repertoire of the Classical/Romantic era 

The period dominated by the early romantic guitar could be considered a "golden age" for the instrument - the era of the guitarist-composers - wherein we find the great compositions for the solo guitar at the height of virtuosity. From short waltzes and studies to full-length masterpieces - for the guitarist the composers names are familiar - some of the more popular figures are - Mauro Giuliani, Fernando Sor, Niccolo Paganini, Ferdinando Carulli, Giulio Regondi, Napolean Coste, Johann Kaspar Mertz and the list goes on. In fact within the immensity of the repertoire of this period new works are always being resurrected - seemingly without end, so was it a such a flowering of creativity.  

Zani de ferranti (1801-1878)


Fantasie VAriée Op. 7 - Sur la Romance d'Otello                                                        

"I heard you, sir, with such emotion that I have scarcely enough reason left to tell you that you are the most miraculous guitarist that I have ever met in my life." - Niccolò Paganini to Zani de Ferranti after having attending his recital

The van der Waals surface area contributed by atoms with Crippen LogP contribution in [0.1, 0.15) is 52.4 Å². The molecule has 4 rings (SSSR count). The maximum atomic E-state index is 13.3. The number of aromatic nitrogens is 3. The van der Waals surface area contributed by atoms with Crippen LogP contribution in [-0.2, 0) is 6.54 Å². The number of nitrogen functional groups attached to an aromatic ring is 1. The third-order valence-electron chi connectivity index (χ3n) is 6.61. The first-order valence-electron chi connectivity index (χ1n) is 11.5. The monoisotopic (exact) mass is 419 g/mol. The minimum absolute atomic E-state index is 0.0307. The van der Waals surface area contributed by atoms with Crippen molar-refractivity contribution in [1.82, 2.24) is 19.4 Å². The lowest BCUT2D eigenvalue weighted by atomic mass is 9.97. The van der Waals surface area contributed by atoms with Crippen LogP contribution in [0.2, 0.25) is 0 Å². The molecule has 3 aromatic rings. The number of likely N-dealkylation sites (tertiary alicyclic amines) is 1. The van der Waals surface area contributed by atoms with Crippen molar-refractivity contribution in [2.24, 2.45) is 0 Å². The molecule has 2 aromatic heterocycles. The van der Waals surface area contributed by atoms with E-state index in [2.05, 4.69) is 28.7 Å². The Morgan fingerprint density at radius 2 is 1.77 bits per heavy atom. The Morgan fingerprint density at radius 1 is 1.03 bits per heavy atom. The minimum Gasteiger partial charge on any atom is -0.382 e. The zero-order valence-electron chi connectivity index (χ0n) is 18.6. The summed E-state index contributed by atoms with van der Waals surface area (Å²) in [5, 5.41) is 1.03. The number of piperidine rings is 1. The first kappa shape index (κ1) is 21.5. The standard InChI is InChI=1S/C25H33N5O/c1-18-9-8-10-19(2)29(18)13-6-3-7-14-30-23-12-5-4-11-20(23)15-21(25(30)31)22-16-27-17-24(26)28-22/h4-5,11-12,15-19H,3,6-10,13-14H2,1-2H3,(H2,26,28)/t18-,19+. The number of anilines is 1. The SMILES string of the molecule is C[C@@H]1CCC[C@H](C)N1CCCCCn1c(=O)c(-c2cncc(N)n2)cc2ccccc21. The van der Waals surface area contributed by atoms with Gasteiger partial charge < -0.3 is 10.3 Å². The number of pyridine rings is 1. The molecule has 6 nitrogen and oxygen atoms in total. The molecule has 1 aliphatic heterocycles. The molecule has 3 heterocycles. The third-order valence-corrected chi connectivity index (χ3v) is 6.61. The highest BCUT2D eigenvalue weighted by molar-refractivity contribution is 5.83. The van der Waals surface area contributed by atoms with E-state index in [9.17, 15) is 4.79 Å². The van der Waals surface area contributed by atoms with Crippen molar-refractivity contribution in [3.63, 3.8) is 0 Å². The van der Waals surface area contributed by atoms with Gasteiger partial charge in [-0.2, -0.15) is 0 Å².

Though hardly known today, Zani de Ferranti was one of the most exquisite performers of all time on the guitar, and his compositions thrilled audiences across Europe, including the musical elite of his day.  His compositions naturally reflect his own level of virtuosity; the extreme technical proficiency as well as interpretational acumen required leave them mostly untouched by contemporary guitarists.  

 "We have heard this artist many times and upon every occasion his playing was so brilliant and so varied, that he revealed to us some new wonder quite unexpected. What Paganini is on the violin, Thalberg on the piano, Servais on the violoncello, Ferranti is on the guitar. He is a discoverer. He has surpassed all his celebrated rivals in vanquishing the difficulties which this instrument in the hands of others offers. He has found new effects harmonious traits of extraordinary wealth and power. Add to all the secrets of his technique a clearness, a broadness and admirable equality of tone; add the rapidity, the vigour, the neatness of fingering and above all the inspiration, the rapture, the almost supernatural in the person, which evidences the true artist, and you will have but a faint idea of the talent of Ferranti. The pieces which he composes are charming, and if Ferranti was not a virtuoso of the first rank he would shine amongst composers." - Brussels Echo

Wenzel Matiegka (1773-1830)

Sonata No. 1 Op. 31